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Master of 'Jugaad' and 'Masala'

Shakespeare is not a traditional boring read. You will fall in love with his plays if you relate to them in the right way.

William Shakespeare’s plays have been enacted down the ages despite sweeping changes in genres of writings and evolving tastes of people. “Friends, Romans, Countrymen, lend me your ears...” is a legendary line of a dialogue from his play Julius Caesar. It is the powerful impact of words, which has kept Shakespeare alive in the imagination of the public.

The Indian connection

“Shakespearean plays were not particularly meant to be read on the printed page but to be heard,” says Jonathan Gil Harris, Professor of English at Ashoka University. Indians are unusually well equipped to enjoy his plays. There are so many aspects of Indian culture which revolve around the spoken word, be it old traditions of storytelling or music from Hindi films or even Honey Singh and his wordplay.

Professor Gil Harris is the president of The Shakespeare Society of India and enjoys looking through Shakespearean plays, which have been adapted in the local Indian context.

“People will recognise that Shakespeare’s plays are not boring repositories of English wisdom but, in fact, spoken phenomena very close to the tradition within the Indian culture,” he notes.

It's the reverential attitude towards Shakespeare that often makes us resentful.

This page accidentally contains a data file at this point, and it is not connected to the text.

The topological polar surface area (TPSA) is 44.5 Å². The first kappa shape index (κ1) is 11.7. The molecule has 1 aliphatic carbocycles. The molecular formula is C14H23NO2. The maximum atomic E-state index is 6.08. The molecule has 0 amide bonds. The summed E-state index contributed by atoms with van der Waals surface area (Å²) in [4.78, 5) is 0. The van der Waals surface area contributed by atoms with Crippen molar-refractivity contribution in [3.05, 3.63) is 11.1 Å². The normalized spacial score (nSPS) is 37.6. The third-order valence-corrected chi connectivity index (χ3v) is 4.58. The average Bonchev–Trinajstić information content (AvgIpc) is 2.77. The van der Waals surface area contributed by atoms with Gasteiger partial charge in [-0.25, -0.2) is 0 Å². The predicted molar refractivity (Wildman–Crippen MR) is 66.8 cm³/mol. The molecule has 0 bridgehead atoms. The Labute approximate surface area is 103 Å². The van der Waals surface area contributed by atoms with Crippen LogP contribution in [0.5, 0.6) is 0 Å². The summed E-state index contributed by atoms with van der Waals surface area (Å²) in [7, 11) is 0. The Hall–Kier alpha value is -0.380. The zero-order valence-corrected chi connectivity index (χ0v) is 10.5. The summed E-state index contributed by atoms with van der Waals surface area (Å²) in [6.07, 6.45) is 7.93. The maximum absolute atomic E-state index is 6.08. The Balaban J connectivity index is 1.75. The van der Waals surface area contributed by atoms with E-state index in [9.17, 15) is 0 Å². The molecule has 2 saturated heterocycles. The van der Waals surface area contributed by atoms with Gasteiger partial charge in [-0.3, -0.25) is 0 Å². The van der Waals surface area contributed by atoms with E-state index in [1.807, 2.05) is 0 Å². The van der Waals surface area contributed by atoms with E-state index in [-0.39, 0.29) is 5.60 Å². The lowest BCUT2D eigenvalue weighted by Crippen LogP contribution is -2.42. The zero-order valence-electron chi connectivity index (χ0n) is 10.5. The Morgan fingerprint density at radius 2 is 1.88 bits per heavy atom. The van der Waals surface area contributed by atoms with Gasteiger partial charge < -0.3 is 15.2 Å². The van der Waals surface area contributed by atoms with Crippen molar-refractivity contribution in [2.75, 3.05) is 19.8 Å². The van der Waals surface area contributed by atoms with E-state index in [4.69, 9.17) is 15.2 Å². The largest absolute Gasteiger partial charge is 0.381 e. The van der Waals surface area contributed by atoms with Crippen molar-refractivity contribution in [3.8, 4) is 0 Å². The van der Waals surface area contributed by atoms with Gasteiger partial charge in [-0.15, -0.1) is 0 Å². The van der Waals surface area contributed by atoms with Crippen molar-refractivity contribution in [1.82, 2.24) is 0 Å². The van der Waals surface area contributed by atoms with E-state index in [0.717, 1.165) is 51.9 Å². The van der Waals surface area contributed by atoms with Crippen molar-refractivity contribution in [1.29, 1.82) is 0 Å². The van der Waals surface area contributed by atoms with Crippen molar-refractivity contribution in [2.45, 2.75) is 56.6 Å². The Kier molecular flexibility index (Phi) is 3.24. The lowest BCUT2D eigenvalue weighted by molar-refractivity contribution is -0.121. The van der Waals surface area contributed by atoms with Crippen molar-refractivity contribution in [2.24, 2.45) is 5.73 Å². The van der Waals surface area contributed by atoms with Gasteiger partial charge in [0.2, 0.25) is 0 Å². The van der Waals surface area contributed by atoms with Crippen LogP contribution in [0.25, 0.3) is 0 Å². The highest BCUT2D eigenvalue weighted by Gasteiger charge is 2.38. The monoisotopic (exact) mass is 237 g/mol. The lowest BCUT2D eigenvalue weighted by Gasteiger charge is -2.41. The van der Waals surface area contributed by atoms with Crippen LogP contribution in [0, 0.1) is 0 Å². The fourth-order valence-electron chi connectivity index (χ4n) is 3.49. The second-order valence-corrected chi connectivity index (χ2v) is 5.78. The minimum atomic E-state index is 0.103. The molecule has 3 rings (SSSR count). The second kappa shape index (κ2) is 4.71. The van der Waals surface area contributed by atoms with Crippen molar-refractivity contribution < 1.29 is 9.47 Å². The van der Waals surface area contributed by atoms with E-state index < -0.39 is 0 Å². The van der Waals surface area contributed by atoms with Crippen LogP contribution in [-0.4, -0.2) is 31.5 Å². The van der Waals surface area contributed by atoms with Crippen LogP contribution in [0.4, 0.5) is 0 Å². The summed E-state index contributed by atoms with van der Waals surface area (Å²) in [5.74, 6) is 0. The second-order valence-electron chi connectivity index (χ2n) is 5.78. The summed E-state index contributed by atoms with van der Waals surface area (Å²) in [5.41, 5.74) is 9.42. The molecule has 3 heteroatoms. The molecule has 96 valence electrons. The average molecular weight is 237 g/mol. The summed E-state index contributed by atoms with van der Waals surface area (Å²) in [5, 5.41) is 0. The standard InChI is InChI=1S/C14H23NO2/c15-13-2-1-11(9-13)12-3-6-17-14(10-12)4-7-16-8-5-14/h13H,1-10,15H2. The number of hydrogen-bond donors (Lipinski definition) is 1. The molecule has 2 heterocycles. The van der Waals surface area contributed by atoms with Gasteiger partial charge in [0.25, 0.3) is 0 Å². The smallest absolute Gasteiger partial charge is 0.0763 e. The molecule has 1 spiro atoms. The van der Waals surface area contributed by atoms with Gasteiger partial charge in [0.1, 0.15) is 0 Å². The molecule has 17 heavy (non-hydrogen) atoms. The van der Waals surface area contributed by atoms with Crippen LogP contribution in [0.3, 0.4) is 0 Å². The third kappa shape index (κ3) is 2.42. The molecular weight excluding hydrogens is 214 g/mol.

“We have got to be irreverent to have the opportunity to play with ideas and play with interpretation. There's no one single interpretation... arguably, we can say that his work has survived so long because it lends itself repeatedly to so many interpretations.”

Local adaptation

Movie director Vishal Bharadwaj's films, Maqbool (2003) and Omkara (2006), were adapted from Macbeth and Othello respectively. His latest film, Haider, based on Hamlet, is one of the many films adapted into the local context.

The comparison to Indian culture does not end here. “There’s something about Shakespeare’s plays which is very similar to the storytelling that we find in India — couples from boring families who get together, forbidden relationships, conflicts between masters and servants, happy endings that come from nowhere and completely arbitrary interruptions of song and dance routine with lots of wordplay.”

In his workshops, organised for students of classes XI and XII, Jonathan found that children wanted to like Shakespeare but they could not get themselves to like him. “I got them to read passages out loud, hear the rhythms of Shakespeare’s speech and asked them what it does to them.

The kids began to find that the language is a little less mysterious, less alien.” When students realise that what these adaptations do is take some ideas from Shakespeare and play with them, and that as people, they can talk back to Shakespeare, that’s when his plays become most enjoyable.

That's exactly what the playwright was doing; out of his 37 plays, only one was original. He took the story from somewhere else. He was the master of masala and jugaad. He would take something and twist it to create something else.

“Every act of storytelling is an act of re-telling the story,” says Jonathan signing off.

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Printable version | Mar 4, 2021 11:02:03 AM |

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